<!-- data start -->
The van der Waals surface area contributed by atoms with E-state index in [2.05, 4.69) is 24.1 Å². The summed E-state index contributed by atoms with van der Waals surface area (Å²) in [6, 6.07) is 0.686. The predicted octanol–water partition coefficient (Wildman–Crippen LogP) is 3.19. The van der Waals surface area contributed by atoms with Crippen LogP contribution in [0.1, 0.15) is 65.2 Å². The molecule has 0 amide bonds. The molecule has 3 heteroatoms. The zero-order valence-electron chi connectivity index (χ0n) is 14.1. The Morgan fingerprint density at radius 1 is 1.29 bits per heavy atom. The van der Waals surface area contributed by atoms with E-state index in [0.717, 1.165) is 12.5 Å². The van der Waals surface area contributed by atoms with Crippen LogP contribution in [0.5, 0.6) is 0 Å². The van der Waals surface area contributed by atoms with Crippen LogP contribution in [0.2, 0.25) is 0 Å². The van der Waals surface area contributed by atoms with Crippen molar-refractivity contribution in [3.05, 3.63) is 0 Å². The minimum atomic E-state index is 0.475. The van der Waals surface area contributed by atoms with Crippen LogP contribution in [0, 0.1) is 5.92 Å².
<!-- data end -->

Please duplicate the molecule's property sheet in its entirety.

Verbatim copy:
The van der Waals surface area contributed by atoms with E-state index in [2.05, 4.69) is 24.1 Å². The summed E-state index contributed by atoms with van der Waals surface area (Å²) in [6, 6.07) is 0.686. The predicted octanol–water partition coefficient (Wildman–Crippen LogP) is 3.19. The van der Waals surface area contributed by atoms with Crippen LogP contribution in [0.1, 0.15) is 65.2 Å². The molecule has 0 amide bonds. The molecule has 3 heteroatoms. The zero-order valence-electron chi connectivity index (χ0n) is 14.1. The Morgan fingerprint density at radius 1 is 1.29 bits per heavy atom. The van der Waals surface area contributed by atoms with E-state index in [0.717, 1.165) is 12.5 Å². The van der Waals surface area contributed by atoms with Crippen LogP contribution in [0.5, 0.6) is 0 Å². The van der Waals surface area contributed by atoms with Crippen LogP contribution in [0.2, 0.25) is 0 Å². The van der Waals surface area contributed by atoms with Crippen molar-refractivity contribution in [3.05, 3.63) is 0 Å². The minimum atomic E-state index is 0.475. The van der Waals surface area contributed by atoms with Crippen LogP contribution in [0, 0.1) is 5.92 Å².